Question: If one eats cake and drinks coffee or tea along with it, must one recite a blessing on the beverage?
Answer: In the previous Halacha, we have determined that one who drinks a beverage (besides for wine) during a bread meal does not recite the “Shehakol” blessing upon it, for drinking is considered a result of eating since one does not eat without drinking; thus, such drinking is not significant enough to require its own blessing.
Regarding one who drinks a coffee along with some cake, there is room to claim that one should not recite a blessing on the coffee since the coffee is secondary to the cake, for the cake is more significant and the coffee is being drunk as a result of it and we have already determined that when two foods are mixed together and one of the foods is secondary to the other, the blessing on the primary food exempts the secondary one.
Although the coffee and cake are not mixed together as one eats a bite of cake and then drinks a sip of coffee, nevertheless, there is room to say that the coffee is exempted with the blessing on the cake for the law of “primary and secondary” is applicable even to two separate foods, as the Gemara (Berachot 44a) states that if one eats extremely sweet fruits and then eats some bread to remove some of the sweetness from one’s mouth, one should not recite a blessing on the bread since in this situation, it is secondary to the fruits. Based on this, even when the secondary food is eaten separately from the primary food, one would nevertheless not recite a blessing on it. The same should therefore apply to coffee served with cake and there is thus room to claim that one should not recite a blessing on the coffee even when it is being drunk separately.
Nevertheless, Maran Rabbeinu Ovadia Yosef zt”l writes (in his Responsa Yabia Omer, Volume 5, Chapter 17) that it seems that coffee or tea being drunk along with cake cannot be considered secondary to the cake; only when one dips the cake in the coffee and eats them together in this way can the coffee be considered secondary to the cake. However, if one is drinking the coffee separately, although one is eating cake along with this, it cannot be considered secondary and one must recite the “Shehakol” blessing on the coffee. He proceeds to support this with various sources and proofs.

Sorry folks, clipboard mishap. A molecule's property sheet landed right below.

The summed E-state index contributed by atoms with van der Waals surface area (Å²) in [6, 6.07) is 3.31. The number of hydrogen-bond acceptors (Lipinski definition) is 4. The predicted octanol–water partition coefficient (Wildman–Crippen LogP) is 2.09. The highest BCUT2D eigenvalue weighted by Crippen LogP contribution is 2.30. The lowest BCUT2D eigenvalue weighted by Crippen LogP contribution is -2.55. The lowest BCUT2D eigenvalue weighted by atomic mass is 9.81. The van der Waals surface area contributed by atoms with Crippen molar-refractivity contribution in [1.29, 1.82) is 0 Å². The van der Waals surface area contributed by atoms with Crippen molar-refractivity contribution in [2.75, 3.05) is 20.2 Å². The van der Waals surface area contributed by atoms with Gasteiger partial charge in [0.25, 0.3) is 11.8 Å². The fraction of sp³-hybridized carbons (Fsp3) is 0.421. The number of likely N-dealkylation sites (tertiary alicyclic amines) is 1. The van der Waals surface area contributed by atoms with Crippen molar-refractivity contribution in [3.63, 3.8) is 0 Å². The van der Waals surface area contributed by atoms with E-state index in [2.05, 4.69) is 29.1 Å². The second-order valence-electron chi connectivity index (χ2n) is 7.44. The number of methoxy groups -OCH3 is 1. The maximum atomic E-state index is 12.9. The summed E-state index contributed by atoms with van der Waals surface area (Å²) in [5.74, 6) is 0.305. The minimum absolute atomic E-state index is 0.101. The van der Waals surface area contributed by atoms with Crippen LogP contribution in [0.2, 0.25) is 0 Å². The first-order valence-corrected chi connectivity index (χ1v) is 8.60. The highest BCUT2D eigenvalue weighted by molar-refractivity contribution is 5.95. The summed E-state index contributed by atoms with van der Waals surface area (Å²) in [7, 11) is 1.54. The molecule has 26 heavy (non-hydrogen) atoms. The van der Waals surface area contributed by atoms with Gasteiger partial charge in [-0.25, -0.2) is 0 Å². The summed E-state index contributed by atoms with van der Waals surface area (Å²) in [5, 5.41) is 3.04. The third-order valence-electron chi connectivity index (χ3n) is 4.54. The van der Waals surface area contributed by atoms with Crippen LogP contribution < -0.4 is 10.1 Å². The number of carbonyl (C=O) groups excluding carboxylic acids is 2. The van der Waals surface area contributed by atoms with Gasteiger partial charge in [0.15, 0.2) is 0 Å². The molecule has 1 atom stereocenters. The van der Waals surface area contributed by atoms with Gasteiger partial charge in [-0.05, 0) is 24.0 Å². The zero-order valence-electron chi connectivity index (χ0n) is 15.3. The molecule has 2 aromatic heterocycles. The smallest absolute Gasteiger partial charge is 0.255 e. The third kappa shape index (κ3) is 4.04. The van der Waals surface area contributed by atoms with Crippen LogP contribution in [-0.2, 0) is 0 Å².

On the other hand, Maran zt”l writes that there is another reason not to recite a blessing on tea or coffee drunk along with cake which is that the Poskim disagree regarding the proper blessing on cake, for some say cake requires the “Hamotzi” blessing. According to this opinion, one should certainly not recite a blessing on the tea or coffee similar to the law regarding any other beverage drunk during a bread meal on which one would not recite a blessing. Although we rule that one must recite the “Mezonot” blessing on cake, this is only because we are unsure regarding the appropriate blessing on cake in which case the “Mezonot” blessing is recited as opposed to the “Hamotzi” blessing. Nevertheless, since we are still in doubt, there is still room to claim that one should not recite a blessing on coffee drunk along with cake.
Nonetheless, Maran zt”l rejects this notion and writes that even according to the opinion that cake requires the “Hamotzi” blessing, they would nevertheless agree that one should recite a blessing on other beverages being drunk along with the cake, for only during a bread meal of an established character do we say that the beverage comes as a result of the food one eats and does not require its own blessing. However, when one eats cake, even if we assume that its blessing is “Hamotzi,” it nevertheless does not exempt coffee or tea drunk along with it whose blessing is “Shehakol.”
Summary: One who drinks coffee or tea must recite the “Shehakol” blessing upon them even if one is eating cake along with them.